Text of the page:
This is a nice very light children's adventure story. Not much happens as far as action goes, but Tolly is visiting his grandmother on holiday and learns about Green Knowe, the house he is staying at, through stories and exploring. I enjoyed listening to this lots.
Orinoco Womble (tidy bag and all)
Three and a half stars. At first I thought I wouldn't like this volume as much as the first, but I did. Each installment seems to be so different from the others; in this one, Tolly and Great-Grandma are the same but the 17th century painting is gone, replaced by an 18th century one. Of course it comes with its own ghosts and encounters. This time Tolly gets to play a larger part in the life of the past. For some strange reason I was strongly reminded of an American "ghost" story, The Ghost of Opalina ...more
Susan
Mar 06, 2019 rated it really liked it  ·  review of another edition
Shelves: audiobooks, library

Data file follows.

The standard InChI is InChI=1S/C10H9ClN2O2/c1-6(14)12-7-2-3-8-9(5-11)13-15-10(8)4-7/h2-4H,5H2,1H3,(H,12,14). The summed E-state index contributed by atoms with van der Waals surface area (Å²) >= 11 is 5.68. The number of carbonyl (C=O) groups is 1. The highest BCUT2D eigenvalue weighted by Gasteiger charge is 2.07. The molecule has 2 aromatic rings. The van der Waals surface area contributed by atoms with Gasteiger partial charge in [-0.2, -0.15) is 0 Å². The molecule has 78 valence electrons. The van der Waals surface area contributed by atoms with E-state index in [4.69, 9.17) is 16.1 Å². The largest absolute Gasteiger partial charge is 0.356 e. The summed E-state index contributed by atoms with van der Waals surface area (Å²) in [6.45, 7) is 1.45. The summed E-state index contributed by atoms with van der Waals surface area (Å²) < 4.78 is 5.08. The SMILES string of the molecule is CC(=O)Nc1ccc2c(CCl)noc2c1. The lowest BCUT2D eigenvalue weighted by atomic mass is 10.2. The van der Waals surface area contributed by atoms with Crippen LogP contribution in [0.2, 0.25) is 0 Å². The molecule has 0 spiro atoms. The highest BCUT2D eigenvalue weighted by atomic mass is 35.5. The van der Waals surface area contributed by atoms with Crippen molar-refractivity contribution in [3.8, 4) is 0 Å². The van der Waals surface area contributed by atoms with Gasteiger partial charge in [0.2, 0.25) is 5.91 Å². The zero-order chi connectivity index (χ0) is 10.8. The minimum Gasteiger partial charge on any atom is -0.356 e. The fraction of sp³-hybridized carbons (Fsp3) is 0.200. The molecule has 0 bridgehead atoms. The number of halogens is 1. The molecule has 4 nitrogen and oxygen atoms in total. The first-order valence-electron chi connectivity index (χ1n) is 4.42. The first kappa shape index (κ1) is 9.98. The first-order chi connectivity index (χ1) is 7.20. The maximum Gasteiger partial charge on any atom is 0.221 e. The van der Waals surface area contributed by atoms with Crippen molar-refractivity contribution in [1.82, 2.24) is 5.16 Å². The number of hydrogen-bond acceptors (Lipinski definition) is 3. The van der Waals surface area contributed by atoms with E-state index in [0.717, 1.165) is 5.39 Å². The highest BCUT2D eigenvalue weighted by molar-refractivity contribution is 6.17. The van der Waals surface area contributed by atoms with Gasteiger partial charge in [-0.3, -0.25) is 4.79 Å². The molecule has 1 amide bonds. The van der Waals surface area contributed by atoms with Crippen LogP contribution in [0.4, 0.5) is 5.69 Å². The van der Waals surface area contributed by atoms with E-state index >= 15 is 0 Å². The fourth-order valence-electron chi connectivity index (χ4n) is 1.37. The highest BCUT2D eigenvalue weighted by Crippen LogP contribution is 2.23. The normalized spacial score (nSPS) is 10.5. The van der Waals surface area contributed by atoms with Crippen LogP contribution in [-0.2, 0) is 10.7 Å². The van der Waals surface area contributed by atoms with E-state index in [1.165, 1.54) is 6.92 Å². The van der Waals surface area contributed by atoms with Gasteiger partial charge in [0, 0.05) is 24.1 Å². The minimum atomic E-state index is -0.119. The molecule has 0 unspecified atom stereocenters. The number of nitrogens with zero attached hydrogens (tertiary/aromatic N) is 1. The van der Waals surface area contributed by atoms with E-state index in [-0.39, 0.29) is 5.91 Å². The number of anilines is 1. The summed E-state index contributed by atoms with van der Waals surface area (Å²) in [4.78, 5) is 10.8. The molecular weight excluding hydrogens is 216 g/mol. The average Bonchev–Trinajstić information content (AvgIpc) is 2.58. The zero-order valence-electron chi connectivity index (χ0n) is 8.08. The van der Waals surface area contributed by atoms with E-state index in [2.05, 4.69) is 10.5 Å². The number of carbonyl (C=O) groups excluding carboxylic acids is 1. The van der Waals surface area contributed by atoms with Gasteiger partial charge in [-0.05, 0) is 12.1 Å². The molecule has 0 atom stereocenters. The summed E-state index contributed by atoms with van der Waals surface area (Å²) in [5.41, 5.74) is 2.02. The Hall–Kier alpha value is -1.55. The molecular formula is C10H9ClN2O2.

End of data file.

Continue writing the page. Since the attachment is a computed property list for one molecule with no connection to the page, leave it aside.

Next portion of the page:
Audiobook. Tolly is back visiting at Greene Knowe, and he and his great-grandmother explore more family stories as she mends old patchwork quilts. The family stories seem less fresh and more contrived than in The Children of Green Knowe, but there is still much to enjoy. As the narrator, Simon Vance creates the atmosphere of Green Knowe and cozy evenings of storytelling by the fire.
Verity W
So I read some of this series as a child, and was reading this with a view to then passing it on to my 8-year-old niece who is a voracious reader. In my memory, this was a sweet series with ghosts. And bits of this still are BUT it has a young black boy in this who has been rescued from being a slave and some of the language and the way this is done is... of its time and means that I've decided against sending this to my niece. It's beautifully written and atmospheric and there are things that I ...more